Should "Religious Liberty" be added to the endangered species list?
Hot Topics: Cool Talk discussion on Religious Liberty
Friday, March 8, 2013
12:30 PM - 1:30 PM
John Inazu, a professor of law at Washington University Law where his scholarship focuses on the First Amendment freedoms of speech, assembly, and religion, and related questions of legal and political theory. His first book, Liberty's Refuge: The Forgotten Freedom of Assembly (Yale University Press, 2012), seeks to recover the role of assembly in American political and constitutional thought. Professor Inazu's work is also published forthcoming in the Cornell Law Review, Hastings Law Journal, Law and Contemporary Problems, and a number of other law reviews and specialty journals. Prior to joining the law faculty, Professor Inazu was a visiting assistant professor at Duke University School of Law and a Royster Fellow at the University of North Carolina at Chapel Hill. He clerked for Judge Roger L. Wollman of the U.S. Court of Appeals for the Eighth Circuit and served for four years as an associate general counsel with the Department of the Air Force at the Pentagon.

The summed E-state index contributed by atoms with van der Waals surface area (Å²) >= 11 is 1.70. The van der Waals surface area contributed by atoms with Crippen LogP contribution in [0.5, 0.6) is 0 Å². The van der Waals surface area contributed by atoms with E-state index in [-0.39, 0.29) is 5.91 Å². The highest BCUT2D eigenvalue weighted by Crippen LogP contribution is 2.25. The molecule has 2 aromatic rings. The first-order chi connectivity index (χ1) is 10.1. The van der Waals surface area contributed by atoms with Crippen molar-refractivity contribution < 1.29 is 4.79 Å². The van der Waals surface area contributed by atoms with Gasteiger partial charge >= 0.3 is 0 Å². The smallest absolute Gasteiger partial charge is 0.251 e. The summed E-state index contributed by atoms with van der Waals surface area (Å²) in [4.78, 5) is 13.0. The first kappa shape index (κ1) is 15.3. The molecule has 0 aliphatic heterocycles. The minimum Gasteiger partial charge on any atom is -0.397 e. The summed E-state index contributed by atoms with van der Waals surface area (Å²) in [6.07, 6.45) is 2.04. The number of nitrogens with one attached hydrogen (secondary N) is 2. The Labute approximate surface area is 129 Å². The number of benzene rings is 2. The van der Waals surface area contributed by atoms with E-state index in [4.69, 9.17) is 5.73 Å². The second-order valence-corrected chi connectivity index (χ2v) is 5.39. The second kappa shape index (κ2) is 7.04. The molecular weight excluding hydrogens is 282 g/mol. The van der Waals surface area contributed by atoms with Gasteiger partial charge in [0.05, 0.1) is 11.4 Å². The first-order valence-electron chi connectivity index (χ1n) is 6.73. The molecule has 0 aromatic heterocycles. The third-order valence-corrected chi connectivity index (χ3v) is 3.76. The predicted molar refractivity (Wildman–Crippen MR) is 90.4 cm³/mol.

Nelson Tebbe is a professor of law at Brooklyn Law School and a Visiting Professor of Law at Cornell Law School during the fall of 2012. He teaches courses on constitutional law, religious freedom, legal theory, and professional responsibility. His scholarship focuses on the relationship between religious traditions and constitutional law, both in the United States and abroad. His articles have appeared in Georgetown Law Journal, Journal of Religion, Michigan Law Review, University of Pennsylvania Law Review, and, most recently, Virginia Law Review. He is a past Chair of the Law and Religion Section of the Association of American Law Schools and he is co-organizer of the Annual Law and Religion Roundtable. He is regularly called on by media outlets to discuss questions of religious freedom and general constitutional law.
Professor Tebbe joined Brooklyn Law School from St. John's University School of Law, where he received a Dean's Teaching Award. Before teaching, he clerked for Judge John M. Walker Jr. of the U.S. Court of Appeals for the Second Circuit and practiced law at the American Civil Liberties Union and at Davis Polk & Wardwell. He was also a Fulbright Scholar at the University of Cape Town.